In 1985, as Ronald Reagan began his second term as president and pop stars recorded “We are the World” for famine relief, two young engineers went to work in a basement to solve a problem: Conversations in a small airplane cockpit are uncomfortable at best, impossible at worst.
Eric Persson (Mr. P) and Mark Scheuer (Mr. S) sketched some circuits, connected some parts, and ultimately started a business called PS Engineering.
The company’s first intercoms were sold out of the trunk of a car, at airshows and eventually through a small ad in aviation publications. By the time George H. W. Bush took the White House, PS Engineering took the next step, and introduced the PM1000 (Panel Mount) intercom. This led to FAA certification of the product and the manufacturing facility, and the company moved into more and bigger airplanes and markets.
After 10 years, the company took on another project where performance was lacking, the audio control panel, dubbed the “Rodney Dangerfield” of avionics by Scheuer. Until that time, audio panels were a collection of switches, and a place to park the marker beacon receiver, he said. The PMA6000M, introduced in 1995, combined the performance of the PM1000 intercom with an audio selector panel and marker beacon.
Swap mode (ability to switch transmitters from a control wheel switch) became the first of many PS Engineering patented innovations, company officials note. Split mode (pilot and copilot on different communications radios at the same time) added new capability in crew resource management that was formerly only found in large airplanes.
Less than two years later, in 1998, PS Engineering introduced IntelliVox, a patented automatic intercom squelch protocol that has seen 70,000 applications to date. By eliminating the need to fiddle with manual intercom squelch, conversations in the cockpit become comfortable and reliable, improving the flight experience, company officials said.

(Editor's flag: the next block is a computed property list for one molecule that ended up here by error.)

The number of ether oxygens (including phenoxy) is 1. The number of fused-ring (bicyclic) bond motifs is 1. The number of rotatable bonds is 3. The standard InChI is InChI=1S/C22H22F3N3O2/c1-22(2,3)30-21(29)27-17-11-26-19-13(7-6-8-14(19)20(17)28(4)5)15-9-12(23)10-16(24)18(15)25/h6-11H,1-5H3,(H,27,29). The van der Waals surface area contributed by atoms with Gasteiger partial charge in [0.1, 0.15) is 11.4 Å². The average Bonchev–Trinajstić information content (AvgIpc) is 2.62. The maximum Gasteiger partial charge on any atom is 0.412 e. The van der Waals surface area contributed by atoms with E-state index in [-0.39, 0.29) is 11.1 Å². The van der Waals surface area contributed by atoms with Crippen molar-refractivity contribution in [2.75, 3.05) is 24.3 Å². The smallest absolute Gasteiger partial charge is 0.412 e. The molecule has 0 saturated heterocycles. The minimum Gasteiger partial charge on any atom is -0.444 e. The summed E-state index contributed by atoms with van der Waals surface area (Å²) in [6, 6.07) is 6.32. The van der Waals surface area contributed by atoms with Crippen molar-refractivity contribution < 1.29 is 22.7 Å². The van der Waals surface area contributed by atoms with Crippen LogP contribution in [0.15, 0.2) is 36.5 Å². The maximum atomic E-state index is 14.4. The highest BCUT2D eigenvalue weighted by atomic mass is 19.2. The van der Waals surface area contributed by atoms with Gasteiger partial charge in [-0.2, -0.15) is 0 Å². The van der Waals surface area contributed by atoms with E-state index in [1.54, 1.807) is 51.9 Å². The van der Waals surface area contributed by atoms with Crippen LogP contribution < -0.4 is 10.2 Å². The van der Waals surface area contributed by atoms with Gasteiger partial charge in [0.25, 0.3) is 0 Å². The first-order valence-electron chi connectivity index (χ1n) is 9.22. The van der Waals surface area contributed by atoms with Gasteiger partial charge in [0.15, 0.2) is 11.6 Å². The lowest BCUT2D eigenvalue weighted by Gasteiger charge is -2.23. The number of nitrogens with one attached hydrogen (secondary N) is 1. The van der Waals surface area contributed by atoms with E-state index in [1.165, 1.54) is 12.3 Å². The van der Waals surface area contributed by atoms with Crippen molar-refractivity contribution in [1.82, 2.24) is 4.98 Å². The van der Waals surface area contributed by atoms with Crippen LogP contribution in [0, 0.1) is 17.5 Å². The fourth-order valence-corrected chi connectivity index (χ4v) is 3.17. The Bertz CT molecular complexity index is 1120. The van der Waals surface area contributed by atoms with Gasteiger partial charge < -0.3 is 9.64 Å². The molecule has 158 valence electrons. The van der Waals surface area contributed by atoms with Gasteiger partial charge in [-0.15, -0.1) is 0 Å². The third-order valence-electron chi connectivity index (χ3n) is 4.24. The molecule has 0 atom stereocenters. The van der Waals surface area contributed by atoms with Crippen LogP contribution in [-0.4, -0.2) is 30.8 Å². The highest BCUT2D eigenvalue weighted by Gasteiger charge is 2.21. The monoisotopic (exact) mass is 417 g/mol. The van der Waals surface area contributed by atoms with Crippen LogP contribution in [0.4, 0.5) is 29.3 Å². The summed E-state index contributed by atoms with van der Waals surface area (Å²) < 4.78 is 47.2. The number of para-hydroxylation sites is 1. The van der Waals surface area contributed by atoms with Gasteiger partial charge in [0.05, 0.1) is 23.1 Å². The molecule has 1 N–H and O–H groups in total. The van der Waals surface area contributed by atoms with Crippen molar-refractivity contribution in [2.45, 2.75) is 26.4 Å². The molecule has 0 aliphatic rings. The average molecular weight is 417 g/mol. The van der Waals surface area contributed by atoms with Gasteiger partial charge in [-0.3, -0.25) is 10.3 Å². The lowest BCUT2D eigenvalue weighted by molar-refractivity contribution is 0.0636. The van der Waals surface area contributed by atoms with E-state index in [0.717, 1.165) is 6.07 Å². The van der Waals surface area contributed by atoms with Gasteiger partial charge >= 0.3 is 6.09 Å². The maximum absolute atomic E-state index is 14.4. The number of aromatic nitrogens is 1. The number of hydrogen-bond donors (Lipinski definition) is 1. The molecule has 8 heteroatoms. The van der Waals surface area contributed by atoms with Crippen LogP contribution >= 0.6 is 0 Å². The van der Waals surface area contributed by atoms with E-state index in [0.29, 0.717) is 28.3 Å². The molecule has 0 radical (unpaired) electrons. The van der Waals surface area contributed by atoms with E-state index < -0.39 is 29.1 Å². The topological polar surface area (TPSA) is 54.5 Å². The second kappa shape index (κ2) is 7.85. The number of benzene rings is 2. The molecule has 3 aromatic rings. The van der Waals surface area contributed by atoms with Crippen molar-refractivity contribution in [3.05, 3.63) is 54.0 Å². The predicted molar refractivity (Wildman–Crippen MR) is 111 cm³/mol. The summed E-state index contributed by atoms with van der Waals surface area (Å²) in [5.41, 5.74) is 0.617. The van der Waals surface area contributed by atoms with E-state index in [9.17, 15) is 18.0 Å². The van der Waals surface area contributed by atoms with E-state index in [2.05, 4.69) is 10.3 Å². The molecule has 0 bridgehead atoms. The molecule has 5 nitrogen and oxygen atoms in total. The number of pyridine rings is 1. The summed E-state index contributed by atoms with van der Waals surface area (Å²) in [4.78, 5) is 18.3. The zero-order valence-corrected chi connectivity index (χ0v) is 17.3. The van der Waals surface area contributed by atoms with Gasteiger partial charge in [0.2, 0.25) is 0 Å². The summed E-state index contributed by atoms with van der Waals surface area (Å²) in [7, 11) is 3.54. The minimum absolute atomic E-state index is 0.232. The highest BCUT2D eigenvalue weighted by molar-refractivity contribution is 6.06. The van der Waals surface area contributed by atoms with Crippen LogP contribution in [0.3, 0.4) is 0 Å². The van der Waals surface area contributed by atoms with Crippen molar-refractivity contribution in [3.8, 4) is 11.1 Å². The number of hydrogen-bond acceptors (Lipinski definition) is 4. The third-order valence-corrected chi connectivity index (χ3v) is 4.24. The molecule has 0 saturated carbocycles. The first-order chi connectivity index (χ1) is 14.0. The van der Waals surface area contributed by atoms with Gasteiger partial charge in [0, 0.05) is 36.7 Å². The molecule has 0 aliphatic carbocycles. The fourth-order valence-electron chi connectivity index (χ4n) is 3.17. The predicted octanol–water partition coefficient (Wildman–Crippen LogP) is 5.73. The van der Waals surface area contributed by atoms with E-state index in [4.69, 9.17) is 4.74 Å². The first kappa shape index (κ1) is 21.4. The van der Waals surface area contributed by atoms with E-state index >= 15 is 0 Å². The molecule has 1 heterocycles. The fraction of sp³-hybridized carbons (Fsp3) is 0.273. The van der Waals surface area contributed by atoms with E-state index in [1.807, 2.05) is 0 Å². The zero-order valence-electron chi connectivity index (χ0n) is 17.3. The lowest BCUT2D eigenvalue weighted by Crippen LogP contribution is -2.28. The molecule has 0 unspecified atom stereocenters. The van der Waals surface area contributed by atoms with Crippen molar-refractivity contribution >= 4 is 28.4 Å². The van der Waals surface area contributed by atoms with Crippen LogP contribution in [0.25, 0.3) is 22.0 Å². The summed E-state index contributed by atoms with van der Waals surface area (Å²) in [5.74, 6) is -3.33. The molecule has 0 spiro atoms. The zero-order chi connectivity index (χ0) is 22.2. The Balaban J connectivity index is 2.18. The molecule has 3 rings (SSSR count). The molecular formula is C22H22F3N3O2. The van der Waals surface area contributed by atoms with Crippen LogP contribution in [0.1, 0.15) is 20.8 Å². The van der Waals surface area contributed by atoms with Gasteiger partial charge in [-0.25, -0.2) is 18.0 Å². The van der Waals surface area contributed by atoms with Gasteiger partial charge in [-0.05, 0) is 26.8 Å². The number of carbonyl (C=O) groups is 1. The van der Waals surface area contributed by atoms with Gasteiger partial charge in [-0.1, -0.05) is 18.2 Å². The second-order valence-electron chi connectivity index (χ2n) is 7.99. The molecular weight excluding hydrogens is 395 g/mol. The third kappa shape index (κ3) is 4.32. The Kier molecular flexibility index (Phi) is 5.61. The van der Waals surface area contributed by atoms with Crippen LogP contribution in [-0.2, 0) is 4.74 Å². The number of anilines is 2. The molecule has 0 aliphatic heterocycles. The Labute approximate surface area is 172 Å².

PS Engineering soon found itself a supplier to Piper, Mooney, Raytheon, Aero Commander, and Bell, flying atop radio stacks by Bendix/King and Garmin. The company also has partnered with Honeywell, UPS AT (Apollo), L-3 Communications, and Avidyne as a preferred audio control provider.
But PS Engineering is never far from the grass-roots aviator that made the company successful, according to company officials, who note the company ships as many intercoms as all the competition combined. This includes the PM1000II, the PM3000 stereo intercom (recently enhanced for LSA application), and the PM1200, specially designed for the worst noise environments in warbirds and open cockpit airplanes.
The company also integrated entertainment into its units, including the first FAA-approved stereo intercom, with its SoftMute circuit. Today, PS Engineering offerings include a stereo intercom, an FAA-certified DVD system designed specifically for general aviation, and its flagship product, the PMA8000B MP3, which includes a built-in MP3 player.
For more information: PS-Engineering.com